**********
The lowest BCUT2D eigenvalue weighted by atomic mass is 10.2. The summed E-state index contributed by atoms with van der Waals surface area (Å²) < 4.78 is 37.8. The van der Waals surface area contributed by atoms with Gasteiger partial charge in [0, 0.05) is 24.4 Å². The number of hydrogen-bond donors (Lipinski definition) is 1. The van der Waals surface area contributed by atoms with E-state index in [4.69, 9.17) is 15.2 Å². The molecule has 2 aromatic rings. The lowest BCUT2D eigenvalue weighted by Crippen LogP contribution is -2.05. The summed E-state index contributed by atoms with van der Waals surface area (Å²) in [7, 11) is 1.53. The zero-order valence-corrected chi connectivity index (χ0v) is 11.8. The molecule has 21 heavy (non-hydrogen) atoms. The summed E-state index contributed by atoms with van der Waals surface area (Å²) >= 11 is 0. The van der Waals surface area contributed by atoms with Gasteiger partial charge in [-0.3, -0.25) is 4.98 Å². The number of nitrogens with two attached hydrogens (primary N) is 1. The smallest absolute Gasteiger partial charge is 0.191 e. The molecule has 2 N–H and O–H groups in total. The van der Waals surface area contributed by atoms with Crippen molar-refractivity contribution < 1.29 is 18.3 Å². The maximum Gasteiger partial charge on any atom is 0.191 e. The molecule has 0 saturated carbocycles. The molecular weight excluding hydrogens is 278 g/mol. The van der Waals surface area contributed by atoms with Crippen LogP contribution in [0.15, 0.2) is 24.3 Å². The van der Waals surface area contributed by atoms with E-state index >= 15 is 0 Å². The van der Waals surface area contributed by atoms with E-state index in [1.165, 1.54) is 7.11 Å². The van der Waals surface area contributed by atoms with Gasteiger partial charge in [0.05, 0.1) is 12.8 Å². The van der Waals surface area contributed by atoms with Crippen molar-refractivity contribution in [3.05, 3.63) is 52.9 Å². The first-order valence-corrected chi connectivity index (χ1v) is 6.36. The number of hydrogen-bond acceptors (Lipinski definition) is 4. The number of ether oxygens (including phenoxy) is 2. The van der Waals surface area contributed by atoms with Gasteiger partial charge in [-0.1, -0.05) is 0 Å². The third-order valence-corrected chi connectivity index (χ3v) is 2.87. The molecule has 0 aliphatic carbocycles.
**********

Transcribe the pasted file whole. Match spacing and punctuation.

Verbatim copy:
The lowest BCUT2D eigenvalue weighted by atomic mass is 10.2. The summed E-state index contributed by atoms with van der Waals surface area (Å²) < 4.78 is 37.8. The van der Waals surface area contributed by atoms with Gasteiger partial charge in [0, 0.05) is 24.4 Å². The number of hydrogen-bond donors (Lipinski definition) is 1. The van der Waals surface area contributed by atoms with E-state index in [4.69, 9.17) is 15.2 Å². The molecule has 2 aromatic rings. The lowest BCUT2D eigenvalue weighted by Crippen LogP contribution is -2.05. The summed E-state index contributed by atoms with van der Waals surface area (Å²) in [7, 11) is 1.53. The zero-order valence-corrected chi connectivity index (χ0v) is 11.8. The molecule has 21 heavy (non-hydrogen) atoms. The summed E-state index contributed by atoms with van der Waals surface area (Å²) >= 11 is 0. The van der Waals surface area contributed by atoms with Gasteiger partial charge in [-0.3, -0.25) is 4.98 Å². The number of nitrogens with two attached hydrogens (primary N) is 1. The smallest absolute Gasteiger partial charge is 0.191 e. The molecule has 2 N–H and O–H groups in total. The van der Waals surface area contributed by atoms with Crippen molar-refractivity contribution < 1.29 is 18.3 Å². The maximum Gasteiger partial charge on any atom is 0.191 e. The molecule has 0 saturated carbocycles. The molecular weight excluding hydrogens is 278 g/mol. The van der Waals surface area contributed by atoms with Crippen LogP contribution in [0.15, 0.2) is 24.3 Å². The van der Waals surface area contributed by atoms with E-state index >= 15 is 0 Å². The van der Waals surface area contributed by atoms with E-state index in [1.165, 1.54) is 7.11 Å². The van der Waals surface area contributed by atoms with Gasteiger partial charge in [0.05, 0.1) is 12.8 Å². The van der Waals surface area contributed by atoms with Crippen molar-refractivity contribution in [3.05, 3.63) is 52.9 Å². The first-order valence-corrected chi connectivity index (χ1v) is 6.36. The number of hydrogen-bond acceptors (Lipinski definition) is 4. The number of ether oxygens (including phenoxy) is 2. The van der Waals surface area contributed by atoms with Gasteiger partial charge in [-0.1, -0.05) is 0 Å². The third-order valence-corrected chi connectivity index (χ3v) is 2.87. The molecule has 0 aliphatic carbocycles.